For a team that has never won the Stanley Cup, there are moments, not champioinships. For the Kings, there have been three main triumphal moments that have involved the Kings as a team. (Wayne Gretzky accomplished several personal triumphs with the Kings.)
First, the Miracle on Manchester. This is probably the single most famous King moment, and arguably the most stunning comeback in NHL history.
Second, was the miraculous victory over the heavily favorede Toronto Maple Leafs in the waining moments of game seven of the Campbell Conference finals in 1993, led by Gretzky.
Third has to be the defeat of the Detroit Red Wings in 2001. Felix Potvin, Adam Deadmarsh and company overcame the Cup favorite Wings in a playoff round for the ages. The Kings then took the Avalanche, the eventual champion, to seven games.
The latter came under Andy Murray. It was one of three moments in 40 years that matter to King fans. For that, they should thank him. But Murray got so much from so little by pushing the players past the breaking point. His punishing coaching resulted in a team that sustained so many lost man-games to injury that we’ll never know how they would have done otherwise. But the two situations are inextricable. Without the punishing workouts and demanding coach, they might never have been in a position to succeed in the first place.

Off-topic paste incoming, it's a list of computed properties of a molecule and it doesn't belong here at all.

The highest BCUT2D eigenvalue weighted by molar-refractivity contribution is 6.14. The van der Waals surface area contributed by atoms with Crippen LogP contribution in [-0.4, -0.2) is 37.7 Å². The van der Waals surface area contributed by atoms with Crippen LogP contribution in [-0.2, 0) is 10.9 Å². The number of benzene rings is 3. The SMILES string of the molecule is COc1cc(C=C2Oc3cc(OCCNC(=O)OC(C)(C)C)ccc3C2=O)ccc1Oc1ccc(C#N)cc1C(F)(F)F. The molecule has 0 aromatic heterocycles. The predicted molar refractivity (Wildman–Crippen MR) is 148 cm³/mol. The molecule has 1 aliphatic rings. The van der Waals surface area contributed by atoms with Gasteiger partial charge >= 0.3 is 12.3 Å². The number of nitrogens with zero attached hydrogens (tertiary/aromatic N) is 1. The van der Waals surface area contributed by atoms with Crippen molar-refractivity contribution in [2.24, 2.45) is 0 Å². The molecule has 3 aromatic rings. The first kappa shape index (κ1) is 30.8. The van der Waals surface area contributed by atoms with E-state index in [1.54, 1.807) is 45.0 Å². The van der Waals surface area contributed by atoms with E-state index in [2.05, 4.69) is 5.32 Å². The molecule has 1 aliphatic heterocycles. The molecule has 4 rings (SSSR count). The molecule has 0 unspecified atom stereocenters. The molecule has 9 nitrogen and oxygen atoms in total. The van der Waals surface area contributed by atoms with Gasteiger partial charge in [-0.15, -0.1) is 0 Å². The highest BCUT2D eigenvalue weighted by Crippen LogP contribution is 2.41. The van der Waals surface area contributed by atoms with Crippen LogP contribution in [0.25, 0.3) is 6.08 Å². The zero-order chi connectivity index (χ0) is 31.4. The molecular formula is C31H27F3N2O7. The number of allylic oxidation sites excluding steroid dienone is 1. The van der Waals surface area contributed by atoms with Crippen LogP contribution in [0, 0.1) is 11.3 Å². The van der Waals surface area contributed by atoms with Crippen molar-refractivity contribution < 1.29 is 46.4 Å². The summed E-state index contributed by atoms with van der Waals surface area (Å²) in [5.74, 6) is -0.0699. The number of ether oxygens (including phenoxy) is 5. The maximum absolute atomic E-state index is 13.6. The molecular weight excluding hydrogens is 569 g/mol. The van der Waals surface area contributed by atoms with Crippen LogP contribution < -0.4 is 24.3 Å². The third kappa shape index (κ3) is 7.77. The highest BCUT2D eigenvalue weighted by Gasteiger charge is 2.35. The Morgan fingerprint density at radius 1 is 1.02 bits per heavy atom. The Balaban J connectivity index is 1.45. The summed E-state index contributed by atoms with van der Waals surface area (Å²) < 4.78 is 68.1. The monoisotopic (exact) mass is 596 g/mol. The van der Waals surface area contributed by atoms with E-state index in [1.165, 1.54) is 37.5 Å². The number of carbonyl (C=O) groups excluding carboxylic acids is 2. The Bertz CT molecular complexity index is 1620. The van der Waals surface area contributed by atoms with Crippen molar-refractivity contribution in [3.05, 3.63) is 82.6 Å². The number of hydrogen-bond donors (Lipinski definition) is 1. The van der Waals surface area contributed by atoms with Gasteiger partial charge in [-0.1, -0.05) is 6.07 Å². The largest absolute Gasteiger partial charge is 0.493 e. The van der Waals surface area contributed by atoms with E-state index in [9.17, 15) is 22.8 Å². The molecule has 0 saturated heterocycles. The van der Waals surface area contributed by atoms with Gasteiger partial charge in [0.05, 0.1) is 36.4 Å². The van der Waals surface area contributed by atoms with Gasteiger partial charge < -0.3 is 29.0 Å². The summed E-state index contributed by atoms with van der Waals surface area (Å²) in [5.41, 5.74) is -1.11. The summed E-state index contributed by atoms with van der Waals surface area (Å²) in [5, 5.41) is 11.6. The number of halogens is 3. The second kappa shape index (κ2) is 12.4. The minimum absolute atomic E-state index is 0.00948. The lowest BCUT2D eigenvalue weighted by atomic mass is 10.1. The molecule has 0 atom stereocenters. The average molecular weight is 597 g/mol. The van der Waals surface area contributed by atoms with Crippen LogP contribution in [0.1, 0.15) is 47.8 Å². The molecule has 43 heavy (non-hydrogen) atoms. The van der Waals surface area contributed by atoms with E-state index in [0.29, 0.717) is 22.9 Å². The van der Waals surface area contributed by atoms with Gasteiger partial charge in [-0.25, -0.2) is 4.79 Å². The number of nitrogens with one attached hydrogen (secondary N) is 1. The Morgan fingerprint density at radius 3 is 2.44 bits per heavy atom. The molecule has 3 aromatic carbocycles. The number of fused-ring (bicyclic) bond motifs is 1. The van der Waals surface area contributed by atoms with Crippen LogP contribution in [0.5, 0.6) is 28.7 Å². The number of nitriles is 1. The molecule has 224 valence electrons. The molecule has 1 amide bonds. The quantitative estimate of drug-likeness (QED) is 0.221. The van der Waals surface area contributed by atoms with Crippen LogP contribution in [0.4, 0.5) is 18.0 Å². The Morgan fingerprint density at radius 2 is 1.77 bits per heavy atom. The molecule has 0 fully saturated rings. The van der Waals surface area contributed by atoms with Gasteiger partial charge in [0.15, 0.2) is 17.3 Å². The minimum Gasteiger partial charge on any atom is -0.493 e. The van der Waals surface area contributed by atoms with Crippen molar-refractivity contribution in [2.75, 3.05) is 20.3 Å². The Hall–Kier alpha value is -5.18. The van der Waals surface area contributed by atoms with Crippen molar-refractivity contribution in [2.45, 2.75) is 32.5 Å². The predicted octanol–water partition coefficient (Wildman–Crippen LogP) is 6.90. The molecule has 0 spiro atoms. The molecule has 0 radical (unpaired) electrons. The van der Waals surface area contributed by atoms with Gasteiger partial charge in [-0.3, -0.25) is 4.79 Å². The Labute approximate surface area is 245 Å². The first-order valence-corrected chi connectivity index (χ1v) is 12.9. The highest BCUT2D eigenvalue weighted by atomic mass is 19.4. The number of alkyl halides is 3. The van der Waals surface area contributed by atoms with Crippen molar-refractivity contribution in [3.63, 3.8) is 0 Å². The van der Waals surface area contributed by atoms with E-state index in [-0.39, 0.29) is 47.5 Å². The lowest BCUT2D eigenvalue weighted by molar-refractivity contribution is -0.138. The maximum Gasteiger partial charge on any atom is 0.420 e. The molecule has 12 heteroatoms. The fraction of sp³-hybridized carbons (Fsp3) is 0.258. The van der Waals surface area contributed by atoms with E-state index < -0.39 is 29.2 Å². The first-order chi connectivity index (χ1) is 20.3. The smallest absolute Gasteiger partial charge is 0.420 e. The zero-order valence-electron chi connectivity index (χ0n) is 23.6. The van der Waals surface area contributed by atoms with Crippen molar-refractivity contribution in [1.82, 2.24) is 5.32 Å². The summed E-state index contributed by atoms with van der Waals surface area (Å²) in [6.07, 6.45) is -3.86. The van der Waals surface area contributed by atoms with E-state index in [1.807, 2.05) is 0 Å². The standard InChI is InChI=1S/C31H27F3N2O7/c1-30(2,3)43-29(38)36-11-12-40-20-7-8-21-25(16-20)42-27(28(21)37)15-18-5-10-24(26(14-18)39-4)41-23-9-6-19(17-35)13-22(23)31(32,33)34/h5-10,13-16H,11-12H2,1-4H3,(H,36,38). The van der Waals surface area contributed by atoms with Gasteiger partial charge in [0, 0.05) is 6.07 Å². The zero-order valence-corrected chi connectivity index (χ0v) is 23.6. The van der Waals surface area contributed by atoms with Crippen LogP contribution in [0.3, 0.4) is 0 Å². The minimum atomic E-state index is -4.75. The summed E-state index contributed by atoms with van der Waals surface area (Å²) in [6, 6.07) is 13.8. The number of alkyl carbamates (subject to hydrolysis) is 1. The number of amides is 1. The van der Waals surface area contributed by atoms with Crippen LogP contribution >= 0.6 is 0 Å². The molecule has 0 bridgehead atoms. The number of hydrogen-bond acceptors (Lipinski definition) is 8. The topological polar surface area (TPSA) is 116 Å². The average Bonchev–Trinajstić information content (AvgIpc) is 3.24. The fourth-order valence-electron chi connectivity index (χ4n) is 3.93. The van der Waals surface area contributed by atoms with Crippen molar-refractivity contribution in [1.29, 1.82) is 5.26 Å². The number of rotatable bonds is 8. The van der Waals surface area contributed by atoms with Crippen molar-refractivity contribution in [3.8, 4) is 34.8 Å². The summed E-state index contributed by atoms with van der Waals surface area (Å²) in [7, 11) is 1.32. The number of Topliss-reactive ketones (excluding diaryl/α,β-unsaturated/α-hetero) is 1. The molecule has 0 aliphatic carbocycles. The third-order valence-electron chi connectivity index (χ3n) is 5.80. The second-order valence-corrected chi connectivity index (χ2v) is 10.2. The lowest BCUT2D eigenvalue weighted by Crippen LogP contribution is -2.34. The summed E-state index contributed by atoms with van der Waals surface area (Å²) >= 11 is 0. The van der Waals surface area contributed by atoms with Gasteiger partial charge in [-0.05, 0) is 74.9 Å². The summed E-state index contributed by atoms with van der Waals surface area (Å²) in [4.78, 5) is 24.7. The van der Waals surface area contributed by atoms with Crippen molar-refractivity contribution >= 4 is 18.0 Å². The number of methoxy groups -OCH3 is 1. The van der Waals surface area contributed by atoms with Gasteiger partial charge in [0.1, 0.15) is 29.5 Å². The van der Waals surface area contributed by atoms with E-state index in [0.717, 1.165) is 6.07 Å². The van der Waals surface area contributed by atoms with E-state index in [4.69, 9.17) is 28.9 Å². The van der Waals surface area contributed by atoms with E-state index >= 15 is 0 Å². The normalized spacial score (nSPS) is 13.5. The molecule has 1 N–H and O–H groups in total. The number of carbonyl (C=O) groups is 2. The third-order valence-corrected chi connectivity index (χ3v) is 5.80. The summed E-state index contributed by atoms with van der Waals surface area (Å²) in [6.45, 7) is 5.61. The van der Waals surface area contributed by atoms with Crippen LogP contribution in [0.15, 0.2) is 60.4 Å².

The problems with this organization run deep. They lack a good, young core group that they can build around, and they have for a long time. They will need to build from the draft for years before they will work themselves into a serious contender. And unfortunately for them, every single team in their division is way ahead. Dallas is a contender again. Anaheim is on the cusp. Phoenix and San Jose will improve markedly next season.
LA needs more than a new coach. A new owner, gm, front office staff, and farm system would be better.